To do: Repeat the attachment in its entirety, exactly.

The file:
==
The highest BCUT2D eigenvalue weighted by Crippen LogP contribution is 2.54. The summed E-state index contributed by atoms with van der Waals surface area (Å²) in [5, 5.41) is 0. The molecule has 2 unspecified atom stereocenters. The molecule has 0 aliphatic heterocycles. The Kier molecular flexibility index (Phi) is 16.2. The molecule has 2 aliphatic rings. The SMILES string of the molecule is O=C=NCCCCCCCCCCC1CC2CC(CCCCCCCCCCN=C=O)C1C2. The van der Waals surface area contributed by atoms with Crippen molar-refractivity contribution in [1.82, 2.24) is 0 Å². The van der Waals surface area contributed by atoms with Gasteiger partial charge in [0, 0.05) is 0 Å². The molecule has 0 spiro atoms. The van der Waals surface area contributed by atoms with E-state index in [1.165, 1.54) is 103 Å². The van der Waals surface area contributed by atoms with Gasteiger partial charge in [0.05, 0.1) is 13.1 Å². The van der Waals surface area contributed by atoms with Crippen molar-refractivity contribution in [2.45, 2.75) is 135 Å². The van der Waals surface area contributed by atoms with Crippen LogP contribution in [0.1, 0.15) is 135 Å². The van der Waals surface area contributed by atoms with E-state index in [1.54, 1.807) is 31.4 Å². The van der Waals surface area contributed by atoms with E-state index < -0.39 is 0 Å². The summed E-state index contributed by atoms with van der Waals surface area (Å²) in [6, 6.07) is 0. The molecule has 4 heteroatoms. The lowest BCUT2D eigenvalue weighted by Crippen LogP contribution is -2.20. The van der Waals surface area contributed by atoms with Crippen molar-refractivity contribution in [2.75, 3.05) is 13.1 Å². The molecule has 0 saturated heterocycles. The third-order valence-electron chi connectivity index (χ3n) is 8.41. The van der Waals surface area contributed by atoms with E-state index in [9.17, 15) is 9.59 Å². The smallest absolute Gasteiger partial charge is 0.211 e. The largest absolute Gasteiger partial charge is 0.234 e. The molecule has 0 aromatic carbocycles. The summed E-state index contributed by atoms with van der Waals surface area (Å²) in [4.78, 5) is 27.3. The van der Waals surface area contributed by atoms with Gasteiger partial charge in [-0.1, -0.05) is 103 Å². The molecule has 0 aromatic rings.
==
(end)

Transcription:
The highest BCUT2D eigenvalue weighted by Crippen LogP contribution is 2.54. The summed E-state index contributed by atoms with van der Waals surface area (Å²) in [5, 5.41) is 0. The molecule has 2 unspecified atom stereocenters. The molecule has 0 aliphatic heterocycles. The Kier molecular flexibility index (Phi) is 16.2. The molecule has 2 aliphatic rings. The SMILES string of the molecule is O=C=NCCCCCCCCCCC1CC2CC(CCCCCCCCCCN=C=O)C1C2. The van der Waals surface area contributed by atoms with Crippen molar-refractivity contribution in [1.82, 2.24) is 0 Å². The van der Waals surface area contributed by atoms with Gasteiger partial charge in [0, 0.05) is 0 Å². The molecule has 0 spiro atoms. The van der Waals surface area contributed by atoms with E-state index in [1.165, 1.54) is 103 Å². The van der Waals surface area contributed by atoms with Gasteiger partial charge in [0.05, 0.1) is 13.1 Å². The van der Waals surface area contributed by atoms with Crippen molar-refractivity contribution in [2.45, 2.75) is 135 Å². The van der Waals surface area contributed by atoms with Crippen LogP contribution in [0.1, 0.15) is 135 Å². The van der Waals surface area contributed by atoms with E-state index in [1.54, 1.807) is 31.4 Å². The van der Waals surface area contributed by atoms with E-state index < -0.39 is 0 Å². The summed E-state index contributed by atoms with van der Waals surface area (Å²) in [6, 6.07) is 0. The molecule has 4 heteroatoms. The lowest BCUT2D eigenvalue weighted by Crippen LogP contribution is -2.20. The van der Waals surface area contributed by atoms with Crippen molar-refractivity contribution in [2.75, 3.05) is 13.1 Å². The molecule has 0 saturated heterocycles. The third-order valence-electron chi connectivity index (χ3n) is 8.41. The van der Waals surface area contributed by atoms with E-state index in [9.17, 15) is 9.59 Å². The smallest absolute Gasteiger partial charge is 0.211 e. The largest absolute Gasteiger partial charge is 0.234 e. The molecule has 0 aromatic carbocycles. The summed E-state index contributed by atoms with van der Waals surface area (Å²) in [4.78, 5) is 27.3. The van der Waals surface area contributed by atoms with Gasteiger partial charge in [-0.1, -0.05) is 103 Å². The molecule has 0 aromatic rings.